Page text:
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Eur J Vasc Endovasc Surg. 2016 Mar;51(3):395-403. doi: 10.1016/j.ejvs.2015.10.022. Epub 2016 Jan 6.

The Risk of Disease Progression in Peripheral Arterial Disease is Higher than Expected: A Meta-Analysis of Mortality and Disease Progression in Peripheral Arterial Disease.

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Institution of Molecular Medicine and Surgery, Karolinska Institutet, Stockholm, Sweden; Department of Surgery Central Hospital, Karlstad, Sweden; Department of Clinical Research and Education, Södersjukhuset, Karolinska Institute, Sweden. Electronic address:
Department of Medical Epidemiology and Statistics Central Hospital, Karlstad, Sweden.
Department of Cardiothoracic and Vascular Surgery, Linköping University Hospital, Linköping, Sweden.



Peripheral arterial disease (PAD) afflicts up to 20% of older people and is associated with a high risk of cardiovascular (CV) morbidity, but a rather low risk of progression of leg symptoms. These risk estimations are largely taken from cohort studies performed 20 years ago. To test the validity of this, available data were systematically reviewed and attempts were made to perform meta-analyses of CV risk and disease progression.


A database literature search was conducted of the period 1990-2015 using related subject headings. Inclusion criteria were cohort studies for PAD, sample size >100 subjects, follow up time ≥1 year, and studies presenting endpoints covering mortality and/or CV events. Analyses were performed for a reference population, as well as groups with asymptomatic PAD (APAD), symptomatic PAD, and subjects with ankle brachial index <0.9.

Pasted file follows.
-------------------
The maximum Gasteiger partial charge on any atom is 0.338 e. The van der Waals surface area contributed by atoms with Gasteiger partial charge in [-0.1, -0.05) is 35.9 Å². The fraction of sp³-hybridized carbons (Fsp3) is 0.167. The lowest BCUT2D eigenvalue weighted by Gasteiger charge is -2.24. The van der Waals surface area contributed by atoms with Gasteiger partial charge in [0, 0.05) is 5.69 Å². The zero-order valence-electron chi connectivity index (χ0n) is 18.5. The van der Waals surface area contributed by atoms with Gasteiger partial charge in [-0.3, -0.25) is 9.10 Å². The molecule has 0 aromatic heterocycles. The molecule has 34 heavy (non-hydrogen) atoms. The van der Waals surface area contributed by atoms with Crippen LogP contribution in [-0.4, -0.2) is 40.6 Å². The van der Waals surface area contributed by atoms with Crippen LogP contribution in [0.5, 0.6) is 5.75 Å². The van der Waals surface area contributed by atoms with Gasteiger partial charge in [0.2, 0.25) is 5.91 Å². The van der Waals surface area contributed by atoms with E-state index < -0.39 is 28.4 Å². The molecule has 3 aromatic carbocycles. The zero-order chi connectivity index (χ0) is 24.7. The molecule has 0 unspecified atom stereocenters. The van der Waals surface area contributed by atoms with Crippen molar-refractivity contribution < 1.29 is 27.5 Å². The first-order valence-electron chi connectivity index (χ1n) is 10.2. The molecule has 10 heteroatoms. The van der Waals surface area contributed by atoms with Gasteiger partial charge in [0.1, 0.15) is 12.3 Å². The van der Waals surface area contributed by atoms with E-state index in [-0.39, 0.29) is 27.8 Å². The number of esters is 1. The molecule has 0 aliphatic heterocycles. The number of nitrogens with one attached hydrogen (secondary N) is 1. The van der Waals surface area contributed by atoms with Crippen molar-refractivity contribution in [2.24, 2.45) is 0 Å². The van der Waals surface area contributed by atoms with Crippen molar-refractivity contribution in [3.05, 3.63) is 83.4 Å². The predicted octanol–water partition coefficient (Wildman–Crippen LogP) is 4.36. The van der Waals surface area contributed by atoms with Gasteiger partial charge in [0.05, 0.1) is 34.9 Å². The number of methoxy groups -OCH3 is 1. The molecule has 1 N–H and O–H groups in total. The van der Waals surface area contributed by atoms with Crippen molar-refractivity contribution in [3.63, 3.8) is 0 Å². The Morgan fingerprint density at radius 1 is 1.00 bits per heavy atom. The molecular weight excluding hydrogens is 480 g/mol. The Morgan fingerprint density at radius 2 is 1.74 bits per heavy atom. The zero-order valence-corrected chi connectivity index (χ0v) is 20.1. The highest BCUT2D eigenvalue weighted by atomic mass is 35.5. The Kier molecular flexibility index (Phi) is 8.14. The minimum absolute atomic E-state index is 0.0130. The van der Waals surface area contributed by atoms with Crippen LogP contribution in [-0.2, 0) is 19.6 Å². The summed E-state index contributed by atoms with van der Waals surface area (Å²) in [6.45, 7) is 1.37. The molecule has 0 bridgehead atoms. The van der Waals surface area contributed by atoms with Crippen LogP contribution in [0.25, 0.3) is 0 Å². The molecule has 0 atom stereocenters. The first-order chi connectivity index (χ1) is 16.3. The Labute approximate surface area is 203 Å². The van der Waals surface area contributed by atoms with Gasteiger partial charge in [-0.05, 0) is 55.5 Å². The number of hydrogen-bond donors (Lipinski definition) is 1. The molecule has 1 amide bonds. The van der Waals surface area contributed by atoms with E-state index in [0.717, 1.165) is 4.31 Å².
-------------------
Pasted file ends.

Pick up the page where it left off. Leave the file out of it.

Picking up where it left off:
Of 354 identified articles, 35 were eligible for systematic review. Sample size varied between 109 and 16,440 subjects. Mean age in the cohorts ranged from 56 to 81 years (SD 10.8) and mean follow up was 6.3 years (range 1-13). Most included patients with symptomatic PAD had IC (91%). Symptomatic PAD subjects had higher 5 year cumulative CV mortality than the reference population, 13% versus 5%. During follow up, approximately 7% of APAD patients progressed to IC, and 21% of IC patients were diagnosed as having critical limb ischemia, with 4-27% undergoing amputations.


The risk to the limb is underestimated in PAD patients, whereas the CV related morbidity is more moderate than stated in the guidelines. The latter observation is especially valid for IC patients. These findings should be considered when evaluating patients for treatment.


Amputation; Mortality; Natural history; Peripheral arterial disease

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